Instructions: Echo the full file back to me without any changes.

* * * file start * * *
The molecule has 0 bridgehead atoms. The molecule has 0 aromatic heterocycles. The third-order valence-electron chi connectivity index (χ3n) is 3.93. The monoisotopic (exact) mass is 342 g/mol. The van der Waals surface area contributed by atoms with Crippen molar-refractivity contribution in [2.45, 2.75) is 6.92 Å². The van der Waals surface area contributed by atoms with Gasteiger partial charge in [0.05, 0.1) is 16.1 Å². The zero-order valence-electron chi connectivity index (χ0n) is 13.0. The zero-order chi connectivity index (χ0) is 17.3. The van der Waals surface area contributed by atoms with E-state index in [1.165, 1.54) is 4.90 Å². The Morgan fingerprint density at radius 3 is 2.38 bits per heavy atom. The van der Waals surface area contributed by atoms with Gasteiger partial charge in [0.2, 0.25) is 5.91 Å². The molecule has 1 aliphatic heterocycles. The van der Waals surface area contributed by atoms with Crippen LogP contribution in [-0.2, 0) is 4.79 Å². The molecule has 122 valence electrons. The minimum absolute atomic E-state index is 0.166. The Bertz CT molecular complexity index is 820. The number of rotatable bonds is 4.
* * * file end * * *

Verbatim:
The molecule has 0 bridgehead atoms. The molecule has 0 aromatic heterocycles. The third-order valence-electron chi connectivity index (χ3n) is 3.93. The monoisotopic (exact) mass is 342 g/mol. The van der Waals surface area contributed by atoms with Crippen molar-refractivity contribution in [2.45, 2.75) is 6.92 Å². The van der Waals surface area contributed by atoms with Gasteiger partial charge in [0.05, 0.1) is 16.1 Å². The zero-order valence-electron chi connectivity index (χ0n) is 13.0. The zero-order chi connectivity index (χ0) is 17.3. The van der Waals surface area contributed by atoms with E-state index in [1.165, 1.54) is 4.90 Å². The Morgan fingerprint density at radius 3 is 2.38 bits per heavy atom. The van der Waals surface area contributed by atoms with Gasteiger partial charge in [0.2, 0.25) is 5.91 Å². The molecule has 1 aliphatic heterocycles. The van der Waals surface area contributed by atoms with Crippen LogP contribution in [-0.2, 0) is 4.79 Å². The molecule has 122 valence electrons. The minimum absolute atomic E-state index is 0.166. The Bertz CT molecular complexity index is 820. The number of rotatable bonds is 4.